LAS VEGAS SUN: The Vegas Golden Knights re-signed Ryan Reaves to a two-year, $3.5 million contract extension. The 33-year-old winger is completing a two-year, $5.5-million deal.

SPECTOR’S NOTE: Some observers suggest Reaves’ accepting less money to re-sign with the Golden Knights could be a harbinger of what many of this year’s unrestricted free agents could face when the season is over. However, he likely would’ve had to accept a similar deal from the Golden Knights even without the possibility of a flat salary cap for next season. Before re-signing Reaves, the Golden Knights had over $73 million invested in 15 players for 2020-21.

SPORTSDAY: Dallas Stars defenseman Roman Polak signed a three-year contract with Czech club HC Vitkovice. He’s still under contract with the Stars for this season but told a Czech paper he might not return if the NHL stages its playoff tournament. Stars general manager Jim Nill said the team can’t make a player return against their wishes. If anyone wants to stay home, that is their decision. His contract expires at the end of this season, so no issues there.”

SPORTSNET: The American Hockey League has formed a return-to-play task force to prepare for its 2020-21 season.










NHL Morning Coffee Headlines – May 28, 2020

NHL Morning Coffee Headlines – May 28, 2020

The latest on the hub cities bids, Red Wings confirm Jeff Blashill will return as head coach, plus the latest on Alex Ovechkin, Max Domi, and much more in today’s NHL morning coffee headlines.

WILL A CANADIAN CITY BECOME AN NHL HUB?

TSN: Edmonton, Toronto, and Vancouver are among the 10 under consideration to serve as the two host cities for the NHL’s 24-team tournament to determine the 2020 Stanley Cup champion. However, they will be out of the running if the Canadian government doesn’t exempt NHL players from its 14-day mandatory self-quarantine for non-essential travelers crossing the Canadian border. The league indicated it will decide on the two host cities in another three or four weeks.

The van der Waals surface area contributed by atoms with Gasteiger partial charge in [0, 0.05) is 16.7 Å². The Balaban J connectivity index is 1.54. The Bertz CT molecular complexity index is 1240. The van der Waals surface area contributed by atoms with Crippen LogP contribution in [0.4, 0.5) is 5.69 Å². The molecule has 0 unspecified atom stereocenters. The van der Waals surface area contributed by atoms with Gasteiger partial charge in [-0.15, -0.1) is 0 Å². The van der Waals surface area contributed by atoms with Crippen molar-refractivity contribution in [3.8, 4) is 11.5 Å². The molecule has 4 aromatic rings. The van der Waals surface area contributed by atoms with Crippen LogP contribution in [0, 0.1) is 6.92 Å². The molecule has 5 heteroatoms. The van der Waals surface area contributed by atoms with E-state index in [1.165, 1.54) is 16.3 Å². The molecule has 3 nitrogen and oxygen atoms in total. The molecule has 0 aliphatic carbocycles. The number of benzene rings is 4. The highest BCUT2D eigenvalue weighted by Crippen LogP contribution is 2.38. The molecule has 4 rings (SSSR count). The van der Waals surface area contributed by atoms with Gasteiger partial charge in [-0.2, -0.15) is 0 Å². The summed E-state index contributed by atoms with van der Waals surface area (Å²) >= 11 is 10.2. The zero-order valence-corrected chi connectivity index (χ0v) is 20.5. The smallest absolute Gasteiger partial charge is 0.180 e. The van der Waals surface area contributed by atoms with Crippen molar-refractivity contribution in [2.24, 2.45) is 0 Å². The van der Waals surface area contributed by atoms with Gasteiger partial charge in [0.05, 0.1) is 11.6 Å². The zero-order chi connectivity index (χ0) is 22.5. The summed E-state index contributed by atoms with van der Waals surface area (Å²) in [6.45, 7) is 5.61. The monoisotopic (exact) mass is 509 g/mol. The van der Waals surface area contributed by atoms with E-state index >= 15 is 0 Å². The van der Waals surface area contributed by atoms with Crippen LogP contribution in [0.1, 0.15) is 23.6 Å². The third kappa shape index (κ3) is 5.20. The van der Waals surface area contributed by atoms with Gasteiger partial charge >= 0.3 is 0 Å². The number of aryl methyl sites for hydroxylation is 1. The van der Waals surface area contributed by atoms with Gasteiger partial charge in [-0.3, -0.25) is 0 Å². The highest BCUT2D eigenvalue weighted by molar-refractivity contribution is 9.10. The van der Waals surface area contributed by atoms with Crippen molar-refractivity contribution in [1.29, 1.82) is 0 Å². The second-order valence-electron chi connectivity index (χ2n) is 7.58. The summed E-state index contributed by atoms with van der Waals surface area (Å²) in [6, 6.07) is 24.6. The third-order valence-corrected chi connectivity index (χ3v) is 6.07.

Alberta Premier Jason Kenney has sent a letter to Canadian prime minister Justin Trudeau encouraging the federal government to deem professional athletes and training staff as essential workers. BC Premier John Horgan also hopes Vancouver will become a hub city but said his province’s 14-day self-quarantine rule will remain in place for the foreseeable future.

TORONTO SUN: Maple Leafs president Brendan Shanahan isn’t calling on the local or provincial governments to push for Toronto as a host city. Lisa MacLeod, Ontario’s minister of heritage, sports, and tourism, is willing to make the case with the federal government.

Toronto Maple Leafs president Brendan Shanahan (Photo via NHL.com).

SPECTOR’S NOTE: The U.S. government recently signed legislation deeming pro athletes essential workers, lifting restrictions on NHL players from other countries traveling to work into the United States. If the Canadian government doesn’t follow suit, both hub cities will be in the U.S.

Las Vegas, Minneapolis/St. Paul and Columbus are believed among the leading candidates, but they could have competition from Pittsburgh. Pennsylvania Governor Tom Wolf is allowing sports teams in his state to return to action, and the Penguins have submitted a bid to become an NHL host. 

LATEST ON THE NHL RETURN TO PLAY FORMAT